At least one obstacle to pension provision for shareholding directors was removed by Chancellor Gordon Brown's 1998 Budget.
Because of the withdrawal of a concession on writing down allowance in his July 1997 Budget, many directors were planning to spend as much money as possible on capital items – business equipment such as photocopiers, printers, plant and machinery – before July 1, 1998. This could have had a detrimental effect on other short-term expenditure plans such as contributions to directors' pension schemes.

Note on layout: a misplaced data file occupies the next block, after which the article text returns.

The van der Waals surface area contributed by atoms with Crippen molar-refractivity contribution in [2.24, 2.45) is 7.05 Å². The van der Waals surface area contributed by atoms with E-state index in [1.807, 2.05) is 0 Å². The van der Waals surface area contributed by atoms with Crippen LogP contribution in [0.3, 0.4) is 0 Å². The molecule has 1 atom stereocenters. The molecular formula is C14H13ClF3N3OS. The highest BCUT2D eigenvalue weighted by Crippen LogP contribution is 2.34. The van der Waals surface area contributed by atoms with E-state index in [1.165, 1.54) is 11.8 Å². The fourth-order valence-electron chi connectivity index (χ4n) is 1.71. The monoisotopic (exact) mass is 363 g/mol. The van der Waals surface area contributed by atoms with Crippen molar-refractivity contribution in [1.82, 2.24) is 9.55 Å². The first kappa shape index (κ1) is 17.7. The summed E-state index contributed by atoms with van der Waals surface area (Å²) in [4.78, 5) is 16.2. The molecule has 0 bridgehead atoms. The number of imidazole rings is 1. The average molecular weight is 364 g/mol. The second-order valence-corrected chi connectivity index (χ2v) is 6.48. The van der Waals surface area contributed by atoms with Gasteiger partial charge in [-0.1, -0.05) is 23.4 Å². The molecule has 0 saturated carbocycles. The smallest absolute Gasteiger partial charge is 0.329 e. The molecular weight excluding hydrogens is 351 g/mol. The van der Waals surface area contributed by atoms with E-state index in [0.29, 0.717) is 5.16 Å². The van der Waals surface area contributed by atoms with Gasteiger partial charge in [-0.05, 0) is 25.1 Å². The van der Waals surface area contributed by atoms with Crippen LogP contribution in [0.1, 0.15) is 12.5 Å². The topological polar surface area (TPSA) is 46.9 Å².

The July 1997 Budget increased capital allowances to 50 per cent in the first year, but only until July 1998, at which point it was assumed they would fall back to 25 per cent. But the Chancellor has surprised us all by announcing capital allowances from July 1998 of 40 per cent in the first year – a very positive move.
Nevertheless, for those more expensive capital purchases, a director will still wish to benefit from the 50 per cent allowance by making the purchase prior to July 1, 1998.
Interestingly, creative use of pension loan facilities on executive personal pensions or small self-administered schemes would enable the company to make a pension contribution and make their capital purchase while also claiming 150 per cent of the purchase price without impacting on short-term cashflows.